Tahoe Group Bond Default: Bondholders Should Look Beyond Traditional Restructuring

On July 8, after seeking three extensions, Tahoe Group published its response to an inquiry issued by the Shenzhen Stock Exchange in relation to the group’s 2020 annual report. The response provides some answers to the Tahoe Group liquidity and debt situation, but it is unknown whether the public’s concern over the unanswered progress of the group’s prospective restructuring can be relieved.

Tahoe Group, a Fujian-based PRC property developer, is deeply mired in financial crisis contributed by the PRC policy change. The group’s plan to introduce China Vanke as a white knight has not yet materialized as a result of a delay in the group’s debt restructuring process.

In the meantime, enforcement proceedings against the group have ramped up. Creditors have frozen equities controlled by Tahoe Group and its controller, and the group and its chairman Wang Qishan are also both listed on the List of Dishonest Persons Subject to Enforcement in the PRC. As the guarantor of its subsidiary Tahoe Group Global Co., Ltd, the group is facing a large-scale bond redemption and cross default at a size of over US $800 million for its dollar-denominated bonds alone.

As a standard clause in many US dollar-denominated indentures, individual bondholders are bound by a “no-action” clause prohibiting them from initiating proceedings against the issuers to enforce the note. Its purpose is to guard against superfluous suits taken without the bond trustee’s blessing. The indenture of the Tahoe Group’s bonds provides an exception, however, which lifts the no-action clause when the bond reached maturity. Individual bondholders are therefore entitled to commence enforcement actions after the maturity dates, allowing greater room for activist investors’ strategies.

In order for activist investors to maximize their return on investment, an opportunistic activist approach using offensive investigative tools may help uncover assets owned or controlled by the group and its decision makers. The starting point is to look at the corporate structure of Tahoe Group outside of the PRC. While the group has only a few offshore subsidiaries, including its main Hong Kong subsidiary Thaihot Group (Hong Kong) Co., Ltd and two subsidiaries in the BVI (including the issuer of the distressed bonds), aggrieved offshore bondholders often see themselves in a disadvantaged position as compared with onshore creditors. Indeed, the absence of leverage is often the cause of the loss of momentum in traditional restructuring, which results in a prolonged recovery.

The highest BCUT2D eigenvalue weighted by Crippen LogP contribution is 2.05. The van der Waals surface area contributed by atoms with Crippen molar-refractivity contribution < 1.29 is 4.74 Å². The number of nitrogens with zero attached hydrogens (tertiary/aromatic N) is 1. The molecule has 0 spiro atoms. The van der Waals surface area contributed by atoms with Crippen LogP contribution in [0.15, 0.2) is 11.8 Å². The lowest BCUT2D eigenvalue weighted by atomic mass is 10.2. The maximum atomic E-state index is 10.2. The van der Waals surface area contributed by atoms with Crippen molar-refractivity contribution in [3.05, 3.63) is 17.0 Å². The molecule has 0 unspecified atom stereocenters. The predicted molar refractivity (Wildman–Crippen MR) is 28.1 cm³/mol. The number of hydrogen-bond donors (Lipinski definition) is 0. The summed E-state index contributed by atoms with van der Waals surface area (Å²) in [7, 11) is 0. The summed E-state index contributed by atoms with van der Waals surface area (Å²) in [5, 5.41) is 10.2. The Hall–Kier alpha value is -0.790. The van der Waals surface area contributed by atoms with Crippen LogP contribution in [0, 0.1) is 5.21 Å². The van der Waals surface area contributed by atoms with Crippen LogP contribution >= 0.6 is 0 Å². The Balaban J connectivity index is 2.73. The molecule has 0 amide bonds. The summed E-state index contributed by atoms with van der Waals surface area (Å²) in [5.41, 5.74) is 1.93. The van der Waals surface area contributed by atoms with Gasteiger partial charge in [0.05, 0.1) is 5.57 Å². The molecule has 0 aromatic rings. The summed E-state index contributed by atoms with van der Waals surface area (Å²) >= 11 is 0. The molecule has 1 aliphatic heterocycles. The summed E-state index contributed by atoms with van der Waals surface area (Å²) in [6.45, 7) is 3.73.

Focusing on decision makers’ business and personal relationships may also provide value to investors, which is often overlooked. For example, looking at the recent activity of the group, attempts were made to create liquidity although its intention to acquire Tahoe Life Insurance, the insurance business in Hong Kong and Macau operated by its majority shareholder Tahoe Investment Group Co., Ltd, which is controlled by the group’s Chairman Wang was aborted. Tahoe Investment is also rumored to be looking to sell its healthcare service in the United States. 

If strategies are devised to block a prospective sale, or even to unwind a completed sale, the distressed company may face unresolvable liquidity issues and its decision maker may also feel enormous pressure to negotiate with better terms. There may also be opportunities for investors to seize assets “in transit”, if a transaction was not properly conducted, hence allowing investors to obtain a quasi-security over the distressed company.

Devising a strategy with information on these relationship and personal ties could provide a new perspective for activist investors in two meaningful ways: First, it facilitates negotiation for a more favorable restructuring plan, which may in turn help bring capital injections from white knights and other potential co-investors; second, it builds on foundational enforcement procedures, which encourages favorable settlement or even provides security to unsecured creditors.

It is therefore vital for investors to keep a lookout for creative strategies in situations where traditional restructuring has proven to be ineffective. 

Guest post written by John Han and Henry Cheung at Kobre & Kim



Share this post:
Thank you for signing up
for Reorg on the Record!